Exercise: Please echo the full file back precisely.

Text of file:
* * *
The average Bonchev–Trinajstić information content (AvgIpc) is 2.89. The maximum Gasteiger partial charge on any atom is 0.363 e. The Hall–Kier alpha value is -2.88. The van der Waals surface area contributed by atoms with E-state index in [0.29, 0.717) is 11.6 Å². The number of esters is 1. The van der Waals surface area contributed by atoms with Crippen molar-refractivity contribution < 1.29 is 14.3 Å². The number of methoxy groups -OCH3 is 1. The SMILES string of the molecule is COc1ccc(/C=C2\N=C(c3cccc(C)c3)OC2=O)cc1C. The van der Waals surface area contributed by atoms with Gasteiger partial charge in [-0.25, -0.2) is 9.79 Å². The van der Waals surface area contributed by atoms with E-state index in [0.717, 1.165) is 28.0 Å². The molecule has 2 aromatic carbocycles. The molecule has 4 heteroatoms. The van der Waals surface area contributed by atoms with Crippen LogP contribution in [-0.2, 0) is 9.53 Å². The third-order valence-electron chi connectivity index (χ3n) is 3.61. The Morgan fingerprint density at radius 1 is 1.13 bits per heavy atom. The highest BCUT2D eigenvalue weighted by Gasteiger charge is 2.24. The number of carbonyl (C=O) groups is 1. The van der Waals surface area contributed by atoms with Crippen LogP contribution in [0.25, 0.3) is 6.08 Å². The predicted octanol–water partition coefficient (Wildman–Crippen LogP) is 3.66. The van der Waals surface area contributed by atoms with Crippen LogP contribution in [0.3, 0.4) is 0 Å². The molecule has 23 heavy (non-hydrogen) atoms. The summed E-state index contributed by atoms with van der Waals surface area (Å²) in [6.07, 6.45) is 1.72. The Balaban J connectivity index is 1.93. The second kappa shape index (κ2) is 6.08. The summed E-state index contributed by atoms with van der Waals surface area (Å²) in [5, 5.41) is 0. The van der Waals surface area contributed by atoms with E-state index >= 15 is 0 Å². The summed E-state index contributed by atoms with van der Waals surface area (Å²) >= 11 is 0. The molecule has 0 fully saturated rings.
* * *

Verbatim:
The average Bonchev–Trinajstić information content (AvgIpc) is 2.89. The maximum Gasteiger partial charge on any atom is 0.363 e. The Hall–Kier alpha value is -2.88. The van der Waals surface area contributed by atoms with E-state index in [0.29, 0.717) is 11.6 Å². The number of esters is 1. The van der Waals surface area contributed by atoms with Crippen molar-refractivity contribution < 1.29 is 14.3 Å². The number of methoxy groups -OCH3 is 1. The SMILES string of the molecule is COc1ccc(/C=C2\N=C(c3cccc(C)c3)OC2=O)cc1C. The van der Waals surface area contributed by atoms with Gasteiger partial charge in [-0.25, -0.2) is 9.79 Å². The van der Waals surface area contributed by atoms with E-state index in [0.717, 1.165) is 28.0 Å². The molecule has 2 aromatic carbocycles. The molecule has 4 heteroatoms. The van der Waals surface area contributed by atoms with Crippen LogP contribution in [-0.2, 0) is 9.53 Å². The third-order valence-electron chi connectivity index (χ3n) is 3.61. The Morgan fingerprint density at radius 1 is 1.13 bits per heavy atom. The highest BCUT2D eigenvalue weighted by Gasteiger charge is 2.24. The number of carbonyl (C=O) groups is 1. The van der Waals surface area contributed by atoms with Crippen LogP contribution in [0.25, 0.3) is 6.08 Å². The predicted octanol–water partition coefficient (Wildman–Crippen LogP) is 3.66. The van der Waals surface area contributed by atoms with Crippen LogP contribution in [0.3, 0.4) is 0 Å². The molecule has 23 heavy (non-hydrogen) atoms. The summed E-state index contributed by atoms with van der Waals surface area (Å²) in [6.07, 6.45) is 1.72. The Balaban J connectivity index is 1.93. The second kappa shape index (κ2) is 6.08. The summed E-state index contributed by atoms with van der Waals surface area (Å²) in [5, 5.41) is 0. The van der Waals surface area contributed by atoms with E-state index >= 15 is 0 Å². The summed E-state index contributed by atoms with van der Waals surface area (Å²) >= 11 is 0. The molecule has 0 fully saturated rings.